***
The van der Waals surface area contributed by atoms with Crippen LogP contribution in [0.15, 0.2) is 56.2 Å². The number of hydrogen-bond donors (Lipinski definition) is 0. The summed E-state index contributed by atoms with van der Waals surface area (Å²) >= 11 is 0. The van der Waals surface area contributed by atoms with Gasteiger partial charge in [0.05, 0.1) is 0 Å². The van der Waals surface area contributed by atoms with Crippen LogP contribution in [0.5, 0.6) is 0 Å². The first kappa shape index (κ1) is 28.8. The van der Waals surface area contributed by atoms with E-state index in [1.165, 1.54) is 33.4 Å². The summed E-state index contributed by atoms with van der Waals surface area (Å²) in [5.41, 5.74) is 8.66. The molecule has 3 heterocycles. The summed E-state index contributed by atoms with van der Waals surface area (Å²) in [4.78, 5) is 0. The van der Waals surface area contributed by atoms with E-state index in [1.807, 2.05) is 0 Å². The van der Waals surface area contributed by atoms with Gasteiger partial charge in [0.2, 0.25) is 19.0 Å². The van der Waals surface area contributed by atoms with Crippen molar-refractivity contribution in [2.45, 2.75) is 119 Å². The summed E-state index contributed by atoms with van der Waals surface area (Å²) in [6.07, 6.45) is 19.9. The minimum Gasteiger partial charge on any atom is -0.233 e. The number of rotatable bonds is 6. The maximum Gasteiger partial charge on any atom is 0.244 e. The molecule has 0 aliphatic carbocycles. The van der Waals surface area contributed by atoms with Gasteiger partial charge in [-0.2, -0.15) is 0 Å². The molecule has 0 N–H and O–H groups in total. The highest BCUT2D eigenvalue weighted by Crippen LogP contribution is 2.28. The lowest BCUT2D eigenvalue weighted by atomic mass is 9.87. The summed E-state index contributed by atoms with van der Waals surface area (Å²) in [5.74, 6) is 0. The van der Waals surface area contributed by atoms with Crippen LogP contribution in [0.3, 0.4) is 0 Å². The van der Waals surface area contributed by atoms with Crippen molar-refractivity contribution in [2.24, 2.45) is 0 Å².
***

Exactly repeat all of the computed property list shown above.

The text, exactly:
The van der Waals surface area contributed by atoms with Crippen LogP contribution in [0.15, 0.2) is 56.2 Å². The number of hydrogen-bond donors (Lipinski definition) is 0. The summed E-state index contributed by atoms with van der Waals surface area (Å²) >= 11 is 0. The van der Waals surface area contributed by atoms with Gasteiger partial charge in [0.05, 0.1) is 0 Å². The van der Waals surface area contributed by atoms with Crippen LogP contribution in [0.5, 0.6) is 0 Å². The first kappa shape index (κ1) is 28.8. The van der Waals surface area contributed by atoms with E-state index in [1.165, 1.54) is 33.4 Å². The summed E-state index contributed by atoms with van der Waals surface area (Å²) in [5.41, 5.74) is 8.66. The molecule has 3 heterocycles. The summed E-state index contributed by atoms with van der Waals surface area (Å²) in [4.78, 5) is 0. The van der Waals surface area contributed by atoms with E-state index in [1.807, 2.05) is 0 Å². The van der Waals surface area contributed by atoms with Gasteiger partial charge in [0.2, 0.25) is 19.0 Å². The van der Waals surface area contributed by atoms with Crippen molar-refractivity contribution in [2.45, 2.75) is 119 Å². The summed E-state index contributed by atoms with van der Waals surface area (Å²) in [6.07, 6.45) is 19.9. The minimum Gasteiger partial charge on any atom is -0.233 e. The number of rotatable bonds is 6. The maximum Gasteiger partial charge on any atom is 0.244 e. The molecule has 0 aliphatic carbocycles. The van der Waals surface area contributed by atoms with Gasteiger partial charge in [-0.2, -0.15) is 0 Å². The molecule has 0 N–H and O–H groups in total. The highest BCUT2D eigenvalue weighted by Crippen LogP contribution is 2.28. The lowest BCUT2D eigenvalue weighted by atomic mass is 9.87. The summed E-state index contributed by atoms with van der Waals surface area (Å²) in [5.74, 6) is 0. The van der Waals surface area contributed by atoms with Crippen LogP contribution in [0.3, 0.4) is 0 Å². The van der Waals surface area contributed by atoms with Crippen molar-refractivity contribution in [2.24, 2.45) is 0 Å².